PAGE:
Projections can be made, but these are based on assumptions about the future. If economic growth is lower than expected, then incomes will be lower than expected. Gasoline sales might also be lower than expected. That means that the projections will turn out to have overestimated the revenues received from income taxes and gasoline taxes.

Taxes always hurt economic growth. The question is whether an increase in the tax rate will bring in more revenue per dollar taxed than is lost due to the shrinking number of dollars in the tax base.

High U.S. corporate tax rates cause businesses to produce less here and to produce more in other countries where the conditions are more favorable. Increases in capital-gains tax rates tend to result in lower tax revenues.

Within the United States, people tend to move to lower-tax states. This might be to protect their personal incomes, or it might be to go where the jobs are.

Raising tax rates is not the same as raising tax revenues. Sometimes more means less.

Richard J. Grant is a professor of finance and economics at Lipscomb University and a senior fellow at the Tennessee Center for Policy Research. His column appears on Sundays. E-mail:

Copyright © Richard J Grant 2011

Sunday, July 17, 2011

President lets truth slip out about Social Security

Published in The Tennessean, Sunday, July 17, 2011

by Richard J. Grant

Did President Barack Obama just admit that Social Security adds to the deficit? In an interview about the debt ceiling with CBS News last week, the president said, “I cannot guarantee that those checks go out on August 3rd if we haven't resolved this issue. Because there may simply not be the money in the coffers to do it.”

Clearly it was not the president's intention to admit that Social Security payments are inextricably entwined with the federal budget. His intention was to score political advantage by scaring a politically active voting bloc, composed largely of seniors, into pressuring Republicans to raise the debt limit unconditionally.

There never has been any chance that Social Security payments to current recipients would be missed or even reduced. Although Congress is not legally bound to continue such payments indefinitely, it has a strong political motivation to do so. Over the past 70 years, people have made retirement plans based on a promise, however vague, that they would receive certain payments. No congressman wants to be the first to stand in the way of those payments.

That is precisely why President Obama brought it up. There was no threat to Social Security, so he had to invent one. The hoped-for political payoff would be to panic seniors, a large portion of whom vote Republican, to put pressure on their congressmen to acquiesce in a debt-limit increase.

For many months, Republican House leaders have made it clear that they are willing to raise the debt limit provided that there would also be budget cuts of at least the same magnitude. They even passed a budget that included a deficit, but reduced projected spending. If anything, they have been too soft.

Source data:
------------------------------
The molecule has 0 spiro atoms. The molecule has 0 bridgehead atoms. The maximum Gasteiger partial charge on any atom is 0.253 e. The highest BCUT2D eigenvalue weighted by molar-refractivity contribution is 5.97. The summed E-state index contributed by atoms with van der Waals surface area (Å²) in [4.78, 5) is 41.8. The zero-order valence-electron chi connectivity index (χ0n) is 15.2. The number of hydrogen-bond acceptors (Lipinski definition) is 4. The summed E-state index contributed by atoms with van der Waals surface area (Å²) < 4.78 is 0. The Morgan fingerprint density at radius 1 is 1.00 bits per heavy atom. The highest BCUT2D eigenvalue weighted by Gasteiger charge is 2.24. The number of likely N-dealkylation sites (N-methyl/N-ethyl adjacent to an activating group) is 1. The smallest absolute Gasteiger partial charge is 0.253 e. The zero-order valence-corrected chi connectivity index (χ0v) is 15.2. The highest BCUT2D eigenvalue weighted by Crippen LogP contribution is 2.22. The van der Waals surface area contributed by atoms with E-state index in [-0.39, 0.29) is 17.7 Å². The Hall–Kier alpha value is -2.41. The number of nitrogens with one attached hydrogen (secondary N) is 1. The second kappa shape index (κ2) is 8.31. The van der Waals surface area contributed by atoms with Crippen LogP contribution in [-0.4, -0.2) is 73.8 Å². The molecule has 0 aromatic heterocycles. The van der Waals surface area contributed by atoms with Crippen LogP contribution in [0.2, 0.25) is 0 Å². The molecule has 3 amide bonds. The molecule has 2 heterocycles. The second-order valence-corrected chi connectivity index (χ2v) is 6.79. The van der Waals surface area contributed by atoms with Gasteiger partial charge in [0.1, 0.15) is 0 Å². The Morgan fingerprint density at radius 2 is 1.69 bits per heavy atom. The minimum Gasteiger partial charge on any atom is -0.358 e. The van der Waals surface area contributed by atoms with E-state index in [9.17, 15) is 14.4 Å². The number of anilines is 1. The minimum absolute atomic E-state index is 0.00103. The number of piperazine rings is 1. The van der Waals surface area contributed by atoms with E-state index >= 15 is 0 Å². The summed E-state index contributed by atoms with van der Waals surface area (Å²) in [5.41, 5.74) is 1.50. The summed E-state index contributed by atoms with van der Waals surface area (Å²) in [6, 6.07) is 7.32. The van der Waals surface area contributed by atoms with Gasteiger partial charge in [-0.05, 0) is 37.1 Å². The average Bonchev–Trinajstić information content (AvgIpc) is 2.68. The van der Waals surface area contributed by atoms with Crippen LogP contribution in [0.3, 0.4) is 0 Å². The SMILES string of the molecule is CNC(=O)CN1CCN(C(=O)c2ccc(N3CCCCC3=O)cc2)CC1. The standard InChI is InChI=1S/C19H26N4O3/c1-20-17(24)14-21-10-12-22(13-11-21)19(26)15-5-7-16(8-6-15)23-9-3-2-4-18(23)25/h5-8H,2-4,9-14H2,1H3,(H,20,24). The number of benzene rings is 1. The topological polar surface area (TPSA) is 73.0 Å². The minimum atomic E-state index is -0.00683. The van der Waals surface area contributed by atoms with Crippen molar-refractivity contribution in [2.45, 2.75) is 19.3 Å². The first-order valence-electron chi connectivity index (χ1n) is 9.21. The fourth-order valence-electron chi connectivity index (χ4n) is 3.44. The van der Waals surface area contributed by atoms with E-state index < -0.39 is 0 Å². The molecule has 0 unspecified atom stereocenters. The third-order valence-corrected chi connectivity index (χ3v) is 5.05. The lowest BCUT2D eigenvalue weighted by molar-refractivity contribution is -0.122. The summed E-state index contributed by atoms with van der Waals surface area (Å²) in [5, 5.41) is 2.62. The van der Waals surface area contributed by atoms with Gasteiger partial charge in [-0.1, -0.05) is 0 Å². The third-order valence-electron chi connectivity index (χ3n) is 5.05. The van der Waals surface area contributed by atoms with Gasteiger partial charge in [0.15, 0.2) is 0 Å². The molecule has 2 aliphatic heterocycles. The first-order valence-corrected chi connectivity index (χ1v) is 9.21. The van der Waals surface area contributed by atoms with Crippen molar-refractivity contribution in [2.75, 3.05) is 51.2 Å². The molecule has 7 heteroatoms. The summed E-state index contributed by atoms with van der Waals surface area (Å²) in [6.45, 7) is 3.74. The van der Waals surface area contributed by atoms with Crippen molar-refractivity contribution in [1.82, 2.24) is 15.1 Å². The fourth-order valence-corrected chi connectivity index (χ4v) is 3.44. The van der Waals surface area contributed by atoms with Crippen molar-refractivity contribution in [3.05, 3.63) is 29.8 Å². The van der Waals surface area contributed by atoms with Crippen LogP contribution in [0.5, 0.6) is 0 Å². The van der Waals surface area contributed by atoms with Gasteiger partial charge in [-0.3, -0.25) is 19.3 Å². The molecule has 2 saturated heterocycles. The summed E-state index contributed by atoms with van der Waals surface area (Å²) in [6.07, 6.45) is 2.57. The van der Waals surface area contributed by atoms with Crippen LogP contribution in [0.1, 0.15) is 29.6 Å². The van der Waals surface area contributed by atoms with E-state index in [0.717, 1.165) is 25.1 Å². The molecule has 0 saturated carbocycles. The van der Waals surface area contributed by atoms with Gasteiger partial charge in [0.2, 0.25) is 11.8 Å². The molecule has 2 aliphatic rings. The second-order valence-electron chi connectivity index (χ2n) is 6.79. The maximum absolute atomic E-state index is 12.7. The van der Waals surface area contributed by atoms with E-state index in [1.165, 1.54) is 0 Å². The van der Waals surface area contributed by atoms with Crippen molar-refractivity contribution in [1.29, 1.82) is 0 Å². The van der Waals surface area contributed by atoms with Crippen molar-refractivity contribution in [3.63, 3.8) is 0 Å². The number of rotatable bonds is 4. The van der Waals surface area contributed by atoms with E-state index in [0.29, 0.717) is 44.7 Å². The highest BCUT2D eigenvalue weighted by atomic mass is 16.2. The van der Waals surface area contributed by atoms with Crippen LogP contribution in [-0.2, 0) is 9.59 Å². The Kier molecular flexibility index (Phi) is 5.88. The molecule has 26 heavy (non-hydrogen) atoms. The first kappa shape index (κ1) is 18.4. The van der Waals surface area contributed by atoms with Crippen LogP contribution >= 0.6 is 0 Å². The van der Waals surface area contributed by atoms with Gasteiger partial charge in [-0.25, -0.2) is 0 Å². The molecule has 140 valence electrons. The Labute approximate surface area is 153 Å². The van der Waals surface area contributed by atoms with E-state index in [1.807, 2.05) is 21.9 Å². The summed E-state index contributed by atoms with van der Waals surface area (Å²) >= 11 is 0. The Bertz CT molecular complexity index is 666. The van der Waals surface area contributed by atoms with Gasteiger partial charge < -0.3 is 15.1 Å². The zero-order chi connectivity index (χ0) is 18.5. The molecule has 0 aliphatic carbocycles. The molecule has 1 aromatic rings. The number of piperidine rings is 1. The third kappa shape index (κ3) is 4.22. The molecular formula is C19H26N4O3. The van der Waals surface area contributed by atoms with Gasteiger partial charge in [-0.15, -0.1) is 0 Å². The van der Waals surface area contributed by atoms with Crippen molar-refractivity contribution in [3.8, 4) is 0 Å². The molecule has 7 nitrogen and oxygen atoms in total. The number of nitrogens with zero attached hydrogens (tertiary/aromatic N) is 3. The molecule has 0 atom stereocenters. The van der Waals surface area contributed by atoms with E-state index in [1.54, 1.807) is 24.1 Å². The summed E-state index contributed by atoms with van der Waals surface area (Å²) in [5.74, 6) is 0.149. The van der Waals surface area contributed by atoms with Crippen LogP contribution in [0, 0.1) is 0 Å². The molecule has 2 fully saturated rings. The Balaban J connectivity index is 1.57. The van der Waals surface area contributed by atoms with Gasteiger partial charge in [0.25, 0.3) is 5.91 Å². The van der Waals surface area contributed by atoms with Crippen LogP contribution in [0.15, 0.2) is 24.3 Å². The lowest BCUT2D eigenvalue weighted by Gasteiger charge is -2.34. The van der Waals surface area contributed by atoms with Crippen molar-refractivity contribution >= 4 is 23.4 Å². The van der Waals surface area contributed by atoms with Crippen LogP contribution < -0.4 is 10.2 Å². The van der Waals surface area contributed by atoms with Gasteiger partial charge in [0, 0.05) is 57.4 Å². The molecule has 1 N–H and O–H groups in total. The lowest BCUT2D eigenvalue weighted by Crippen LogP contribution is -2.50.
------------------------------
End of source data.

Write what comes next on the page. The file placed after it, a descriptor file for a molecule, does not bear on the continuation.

The president's words demonstrate the real political purpose of Social Security. No, it is not to make the elderly more financially secure – and it doesn't really do that. The real effect has been to make the elderly dependent, to some degree, on the political class.

Throughout their working lives, people are required to pay the FICA tax, which is really an income tax paid on the same base as the official income tax. For most people, the FICA payments are at least as large as the income-tax payments. These payments are then channeled into the same uses as any other tax.

Had the working people been allowed to put their FICA payments into personal investment accounts, they would almost certainly have entered their retirement years with much greater and more dependable financial security. A reader, who has the aptitude to make the financial calculations, has provided details showing that private investment of his FICA payments would have yielded him a monthly retirement income over three times larger than the Social Security payment he is now eligible to receive. He is not alone.

Had everyone been allowed to invest privately, then the economy would now be much larger and retirement incomes would be far more than three times current Social Security payments. If President Obama were serious about fulfilling the intent of Social Security, he would give future generations a private option. Instead he is squandering their inheritance with current government spending that is 60 percent higher than revenues.

President Obama has run out of our money, and now he is trying to scare us into giving him more.

Richard J. Grant is a professor of finance and economics at Lipscomb University and a senior fellow at the Tennessee Center for Policy Research. His column appears on Sundays. E-mail:

Copyright © Richard J Grant 2011

Sunday, July 10, 2011

Ignored cost of stimulus negated any benefits

Published in The Tennessean, Sunday, July 10, 2011

by Richard J. Grant

One reason that big government is associated with weak economies is its inability to consider adequately the costs of its actions. This is why the various “stimulus” packages have failed to achieve their stated goals. They did succeed in bailing-out particular companies and classes of investors, but the American economy has been slow to adjust and is showing signs of continued weakness.

Big-spending governments can always point to big results. But these results look good only when some of the costs are ignored. When the federal government spent hundreds of billions of dollars specifically on “stimulus,” the burden on taxpayers and the private sector was greater than that. Taxpayers hand over the levied amount of dollars to the government, but they also bear the burden of tax-compliance costs and the adjustments to maximize after-tax profits.

That is just fiscal policy – the effects of government spending, taxing, and borrowing. But monetary policy is also a tool of first resort in stimulus efforts. Control of the money supply gives influence over the level of interest rates and asset prices.